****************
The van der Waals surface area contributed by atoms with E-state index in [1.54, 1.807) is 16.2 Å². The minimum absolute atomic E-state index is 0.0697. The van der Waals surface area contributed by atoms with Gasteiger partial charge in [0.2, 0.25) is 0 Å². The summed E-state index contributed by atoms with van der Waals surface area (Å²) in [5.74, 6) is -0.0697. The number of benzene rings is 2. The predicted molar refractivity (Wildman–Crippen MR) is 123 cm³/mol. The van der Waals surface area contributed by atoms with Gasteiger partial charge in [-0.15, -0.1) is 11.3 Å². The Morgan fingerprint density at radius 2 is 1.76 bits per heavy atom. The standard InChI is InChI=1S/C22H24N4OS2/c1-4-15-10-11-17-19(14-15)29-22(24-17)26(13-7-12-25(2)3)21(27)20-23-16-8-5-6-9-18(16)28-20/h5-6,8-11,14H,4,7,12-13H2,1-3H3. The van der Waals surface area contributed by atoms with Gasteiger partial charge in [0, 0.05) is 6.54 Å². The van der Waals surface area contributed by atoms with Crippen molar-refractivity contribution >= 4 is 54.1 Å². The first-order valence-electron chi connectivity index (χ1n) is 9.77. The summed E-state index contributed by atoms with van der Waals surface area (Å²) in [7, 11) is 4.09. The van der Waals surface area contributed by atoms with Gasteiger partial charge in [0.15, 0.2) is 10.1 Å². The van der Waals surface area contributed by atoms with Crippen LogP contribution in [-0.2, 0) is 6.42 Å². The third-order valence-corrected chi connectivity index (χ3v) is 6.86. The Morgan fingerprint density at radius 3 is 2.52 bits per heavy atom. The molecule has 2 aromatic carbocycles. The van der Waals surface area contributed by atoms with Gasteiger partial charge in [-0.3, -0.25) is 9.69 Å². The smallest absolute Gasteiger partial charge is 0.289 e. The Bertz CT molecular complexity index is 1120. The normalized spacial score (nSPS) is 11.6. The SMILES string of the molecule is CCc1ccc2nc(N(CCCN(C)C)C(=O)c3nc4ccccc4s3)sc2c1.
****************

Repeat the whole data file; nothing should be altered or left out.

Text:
The van der Waals surface area contributed by atoms with E-state index in [1.54, 1.807) is 16.2 Å². The minimum absolute atomic E-state index is 0.0697. The van der Waals surface area contributed by atoms with Gasteiger partial charge in [0.2, 0.25) is 0 Å². The summed E-state index contributed by atoms with van der Waals surface area (Å²) in [5.74, 6) is -0.0697. The number of benzene rings is 2. The predicted molar refractivity (Wildman–Crippen MR) is 123 cm³/mol. The van der Waals surface area contributed by atoms with Gasteiger partial charge in [-0.15, -0.1) is 11.3 Å². The Morgan fingerprint density at radius 2 is 1.76 bits per heavy atom. The standard InChI is InChI=1S/C22H24N4OS2/c1-4-15-10-11-17-19(14-15)29-22(24-17)26(13-7-12-25(2)3)21(27)20-23-16-8-5-6-9-18(16)28-20/h5-6,8-11,14H,4,7,12-13H2,1-3H3. The van der Waals surface area contributed by atoms with Gasteiger partial charge in [0, 0.05) is 6.54 Å². The van der Waals surface area contributed by atoms with Crippen molar-refractivity contribution >= 4 is 54.1 Å². The first-order valence-electron chi connectivity index (χ1n) is 9.77. The summed E-state index contributed by atoms with van der Waals surface area (Å²) in [7, 11) is 4.09. The van der Waals surface area contributed by atoms with Gasteiger partial charge in [0.15, 0.2) is 10.1 Å². The van der Waals surface area contributed by atoms with Crippen LogP contribution in [-0.2, 0) is 6.42 Å². The third-order valence-corrected chi connectivity index (χ3v) is 6.86. The Morgan fingerprint density at radius 3 is 2.52 bits per heavy atom. The molecule has 2 aromatic carbocycles. The van der Waals surface area contributed by atoms with Gasteiger partial charge in [-0.3, -0.25) is 9.69 Å². The smallest absolute Gasteiger partial charge is 0.289 e. The Bertz CT molecular complexity index is 1120. The normalized spacial score (nSPS) is 11.6. The SMILES string of the molecule is CCc1ccc2nc(N(CCCN(C)C)C(=O)c3nc4ccccc4s3)sc2c1.